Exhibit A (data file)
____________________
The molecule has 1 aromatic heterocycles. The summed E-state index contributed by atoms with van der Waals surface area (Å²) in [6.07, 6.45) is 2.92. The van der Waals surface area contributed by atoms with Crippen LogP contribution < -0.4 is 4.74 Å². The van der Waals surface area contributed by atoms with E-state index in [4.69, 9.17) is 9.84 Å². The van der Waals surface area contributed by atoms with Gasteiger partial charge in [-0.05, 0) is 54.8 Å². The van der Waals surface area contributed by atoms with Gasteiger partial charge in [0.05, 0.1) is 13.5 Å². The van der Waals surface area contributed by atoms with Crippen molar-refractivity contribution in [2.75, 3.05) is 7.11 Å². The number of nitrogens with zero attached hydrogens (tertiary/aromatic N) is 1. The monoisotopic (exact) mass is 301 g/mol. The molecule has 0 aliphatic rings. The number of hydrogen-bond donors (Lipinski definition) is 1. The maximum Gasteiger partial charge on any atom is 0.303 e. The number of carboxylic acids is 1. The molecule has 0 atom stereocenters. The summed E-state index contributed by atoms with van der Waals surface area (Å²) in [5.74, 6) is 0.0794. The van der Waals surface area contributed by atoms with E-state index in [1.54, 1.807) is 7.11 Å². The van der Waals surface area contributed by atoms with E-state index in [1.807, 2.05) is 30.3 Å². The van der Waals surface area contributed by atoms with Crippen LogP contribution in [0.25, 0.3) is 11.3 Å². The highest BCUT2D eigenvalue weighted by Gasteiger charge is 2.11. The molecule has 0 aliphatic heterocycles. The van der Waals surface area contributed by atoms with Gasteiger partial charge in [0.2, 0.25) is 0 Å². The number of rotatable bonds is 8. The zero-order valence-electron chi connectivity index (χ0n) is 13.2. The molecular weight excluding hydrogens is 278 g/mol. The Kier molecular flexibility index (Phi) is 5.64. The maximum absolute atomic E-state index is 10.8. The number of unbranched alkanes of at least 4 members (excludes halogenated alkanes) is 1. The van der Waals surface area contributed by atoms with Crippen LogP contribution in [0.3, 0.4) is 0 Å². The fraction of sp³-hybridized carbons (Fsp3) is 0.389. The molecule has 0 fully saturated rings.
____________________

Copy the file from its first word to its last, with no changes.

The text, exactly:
The molecule has 1 aromatic heterocycles. The summed E-state index contributed by atoms with van der Waals surface area (Å²) in [6.07, 6.45) is 2.92. The van der Waals surface area contributed by atoms with Crippen LogP contribution < -0.4 is 4.74 Å². The van der Waals surface area contributed by atoms with E-state index in [4.69, 9.17) is 9.84 Å². The van der Waals surface area contributed by atoms with Gasteiger partial charge in [-0.05, 0) is 54.8 Å². The van der Waals surface area contributed by atoms with Gasteiger partial charge in [0.05, 0.1) is 13.5 Å². The van der Waals surface area contributed by atoms with Crippen molar-refractivity contribution in [2.75, 3.05) is 7.11 Å². The number of nitrogens with zero attached hydrogens (tertiary/aromatic N) is 1. The monoisotopic (exact) mass is 301 g/mol. The molecule has 0 aliphatic rings. The number of hydrogen-bond donors (Lipinski definition) is 1. The maximum Gasteiger partial charge on any atom is 0.303 e. The number of carboxylic acids is 1. The molecule has 0 atom stereocenters. The summed E-state index contributed by atoms with van der Waals surface area (Å²) in [5.74, 6) is 0.0794. The van der Waals surface area contributed by atoms with E-state index in [1.54, 1.807) is 7.11 Å². The van der Waals surface area contributed by atoms with E-state index in [1.807, 2.05) is 30.3 Å². The van der Waals surface area contributed by atoms with Crippen LogP contribution in [0.25, 0.3) is 11.3 Å². The highest BCUT2D eigenvalue weighted by Gasteiger charge is 2.11. The molecule has 0 aliphatic heterocycles. The van der Waals surface area contributed by atoms with Gasteiger partial charge in [0.2, 0.25) is 0 Å². The number of rotatable bonds is 8. The zero-order valence-electron chi connectivity index (χ0n) is 13.2. The molecular weight excluding hydrogens is 278 g/mol. The Kier molecular flexibility index (Phi) is 5.64. The maximum absolute atomic E-state index is 10.8. The number of unbranched alkanes of at least 4 members (excludes halogenated alkanes) is 1. The van der Waals surface area contributed by atoms with Crippen LogP contribution in [0.3, 0.4) is 0 Å². The fraction of sp³-hybridized carbons (Fsp3) is 0.389. The molecule has 0 fully saturated rings.